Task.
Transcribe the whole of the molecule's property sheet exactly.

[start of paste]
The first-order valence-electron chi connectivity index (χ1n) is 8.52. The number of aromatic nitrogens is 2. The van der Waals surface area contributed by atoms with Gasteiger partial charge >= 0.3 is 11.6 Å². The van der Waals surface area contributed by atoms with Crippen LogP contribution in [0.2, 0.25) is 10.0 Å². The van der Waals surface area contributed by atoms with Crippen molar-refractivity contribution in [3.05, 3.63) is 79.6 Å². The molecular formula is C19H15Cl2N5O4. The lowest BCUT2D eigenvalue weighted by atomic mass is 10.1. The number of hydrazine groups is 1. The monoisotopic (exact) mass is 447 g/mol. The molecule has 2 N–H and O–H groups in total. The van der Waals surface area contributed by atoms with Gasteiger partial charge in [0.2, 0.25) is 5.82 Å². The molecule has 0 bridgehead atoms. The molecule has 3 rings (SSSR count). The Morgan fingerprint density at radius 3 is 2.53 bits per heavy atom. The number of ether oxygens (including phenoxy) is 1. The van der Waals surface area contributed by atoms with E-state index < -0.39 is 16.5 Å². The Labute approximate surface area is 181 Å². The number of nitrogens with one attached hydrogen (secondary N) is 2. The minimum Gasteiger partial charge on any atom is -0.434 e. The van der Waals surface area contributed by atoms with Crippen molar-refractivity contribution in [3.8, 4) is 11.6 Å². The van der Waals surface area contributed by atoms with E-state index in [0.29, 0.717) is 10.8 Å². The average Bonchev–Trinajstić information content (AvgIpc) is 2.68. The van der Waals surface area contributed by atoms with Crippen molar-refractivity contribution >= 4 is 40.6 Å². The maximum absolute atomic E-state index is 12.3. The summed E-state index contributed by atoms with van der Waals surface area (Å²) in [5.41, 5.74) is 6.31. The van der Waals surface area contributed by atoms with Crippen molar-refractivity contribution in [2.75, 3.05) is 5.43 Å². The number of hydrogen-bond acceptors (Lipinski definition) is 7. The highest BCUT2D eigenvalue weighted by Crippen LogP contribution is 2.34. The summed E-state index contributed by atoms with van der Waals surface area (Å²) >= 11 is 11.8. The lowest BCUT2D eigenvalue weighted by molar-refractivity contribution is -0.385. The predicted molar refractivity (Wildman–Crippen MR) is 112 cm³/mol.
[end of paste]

The first-order valence-electron chi connectivity index (χ1n) is 8.52. The number of aromatic nitrogens is 2. The van der Waals surface area contributed by atoms with Gasteiger partial charge >= 0.3 is 11.6 Å². The van der Waals surface area contributed by atoms with Crippen LogP contribution in [0.2, 0.25) is 10.0 Å². The van der Waals surface area contributed by atoms with Crippen molar-refractivity contribution in [3.05, 3.63) is 79.6 Å². The molecular formula is C19H15Cl2N5O4. The lowest BCUT2D eigenvalue weighted by atomic mass is 10.1. The number of hydrazine groups is 1. The monoisotopic (exact) mass is 447 g/mol. The molecule has 2 N–H and O–H groups in total. The van der Waals surface area contributed by atoms with Gasteiger partial charge in [0.2, 0.25) is 5.82 Å². The molecule has 0 bridgehead atoms. The molecule has 3 rings (SSSR count). The Morgan fingerprint density at radius 3 is 2.53 bits per heavy atom. The number of ether oxygens (including phenoxy) is 1. The van der Waals surface area contributed by atoms with E-state index < -0.39 is 16.5 Å². The Labute approximate surface area is 181 Å². The number of nitrogens with one attached hydrogen (secondary N) is 2. The minimum Gasteiger partial charge on any atom is -0.434 e. The van der Waals surface area contributed by atoms with Crippen molar-refractivity contribution in [3.8, 4) is 11.6 Å². The van der Waals surface area contributed by atoms with E-state index in [0.29, 0.717) is 10.8 Å². The average Bonchev–Trinajstić information content (AvgIpc) is 2.68. The van der Waals surface area contributed by atoms with Crippen molar-refractivity contribution >= 4 is 40.6 Å². The maximum absolute atomic E-state index is 12.3. The summed E-state index contributed by atoms with van der Waals surface area (Å²) in [5.41, 5.74) is 6.31. The van der Waals surface area contributed by atoms with Crippen molar-refractivity contribution in [2.75, 3.05) is 5.43 Å². The number of hydrogen-bond acceptors (Lipinski definition) is 7. The highest BCUT2D eigenvalue weighted by Crippen LogP contribution is 2.34. The summed E-state index contributed by atoms with van der Waals surface area (Å²) >= 11 is 11.8. The lowest BCUT2D eigenvalue weighted by molar-refractivity contribution is -0.385. The predicted molar refractivity (Wildman–Crippen MR) is 112 cm³/mol.